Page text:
About John A. Jackson
Being able to recall life before rock and roll as well as after—the “after” has been so much more fun—I consider myself a vanishing breed of dinosaur.
I was born in Flushing, New York (now home to the New York Mets). In 1949, when I was six, my family moved to suburban Long Island. The “Island” was then a land of potato fields, just beginning to be devoured by the new post WWII vision called “suburbia.” It was a path soon to be traveled by thousands, including the likes of rock stars Lou Reed and Billy Joel.
Suburban solitude touched me deeply. In less than a decade I lost my first two girlfriends as their families abandoned Long Island. Even worse, I lost my beloved baseball team—the New York Giants—when they headed to San Francisco in 1957.
During that heartbreaking stretch, a proverbial Zeus-tossed lightning bolt struck me. In this instance, “Zeus” was a guy named Alan Freed, who played records on his late-night WINS radio program called “Rock “N’ Roll Party.” In the words of fellow suburbanite Lou Reed, “my life was saved by rock and roll.”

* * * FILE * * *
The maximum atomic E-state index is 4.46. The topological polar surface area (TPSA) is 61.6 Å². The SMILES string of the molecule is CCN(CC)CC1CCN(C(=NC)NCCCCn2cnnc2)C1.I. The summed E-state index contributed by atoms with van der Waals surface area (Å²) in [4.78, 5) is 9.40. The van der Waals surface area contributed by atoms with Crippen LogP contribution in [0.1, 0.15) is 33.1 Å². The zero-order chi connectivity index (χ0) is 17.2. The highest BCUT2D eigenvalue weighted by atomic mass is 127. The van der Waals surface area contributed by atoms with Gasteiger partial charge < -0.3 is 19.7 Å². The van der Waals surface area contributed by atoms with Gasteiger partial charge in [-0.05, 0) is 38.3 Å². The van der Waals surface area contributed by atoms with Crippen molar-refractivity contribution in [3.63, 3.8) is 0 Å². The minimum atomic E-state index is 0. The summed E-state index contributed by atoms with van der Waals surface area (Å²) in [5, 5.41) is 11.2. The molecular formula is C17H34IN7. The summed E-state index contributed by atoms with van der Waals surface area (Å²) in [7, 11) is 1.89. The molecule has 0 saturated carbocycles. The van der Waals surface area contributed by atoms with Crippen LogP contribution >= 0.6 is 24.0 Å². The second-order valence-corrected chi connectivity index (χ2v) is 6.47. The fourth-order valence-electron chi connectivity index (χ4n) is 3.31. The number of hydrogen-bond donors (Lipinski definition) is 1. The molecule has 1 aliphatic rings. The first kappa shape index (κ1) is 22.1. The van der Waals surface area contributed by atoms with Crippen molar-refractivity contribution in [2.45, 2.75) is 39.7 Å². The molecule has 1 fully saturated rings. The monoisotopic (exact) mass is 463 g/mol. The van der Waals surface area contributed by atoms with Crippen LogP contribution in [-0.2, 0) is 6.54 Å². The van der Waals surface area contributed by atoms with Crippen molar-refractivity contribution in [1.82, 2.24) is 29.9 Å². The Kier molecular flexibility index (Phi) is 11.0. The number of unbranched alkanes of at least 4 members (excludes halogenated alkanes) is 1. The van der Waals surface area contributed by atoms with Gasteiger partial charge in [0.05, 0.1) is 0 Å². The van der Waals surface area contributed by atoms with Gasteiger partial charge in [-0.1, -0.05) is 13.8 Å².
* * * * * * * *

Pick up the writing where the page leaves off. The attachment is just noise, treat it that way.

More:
High school, college, and a public school teaching position on Long Island followed. Then came marriage and “instant” family (a set of twins!).
It was the early 1970s, a time when America’s baby-boomer driven culture took to ubiquitously exploiting the “Fabulous ‘50s” in film (“American Graffiti”), on TV (“Happy Days”), and in person (Richard Nader’s “Do-Wop Revivals”). All of which got me to thinking: “Whatever happened to Alan Freed?”
I knew he’d been run out of New York during the disk jockey payola scandal of 1959-60. Then I’d lost track of Freed’s life while trying to get my own in order. “Well,” I unsuspectingly thought, “I’ll just go to the library and borrow ‘the book’ about the notable deejay’s life.
Uh-uh! To my utter surprise and disbelief, no such book existed. Freed, deemed a persona non grata by the then-stodgy gatekeepers of American culture, had been “disappeared.”
“Okay,” I inwardly declared in defiance. “I’ll write the book about Alan Freed!”
It was a ridiculously absurd notion. Aside from my high school English classes, I’d had ZERO formal instruction in writing. My most able composition lay in a smattering of college term papers.
No matter. Working nights, weekends, and vacations for over a decade, I managed to write the book. It took another five years as an agent-less, first-time author, to beat the near-insurmountable odds and have my work published.
In the process, I discovered two things about myself: 1) writing was extremely gratifying (and hardly felt like work), and 2) evidently I was pretty damned good at it. (The Freed book subsequently won two literary awards and was made into a movie.)
I never quit my “day job,” but I did decide to try my hand at writing another book. The rest, as the saying goes, is history…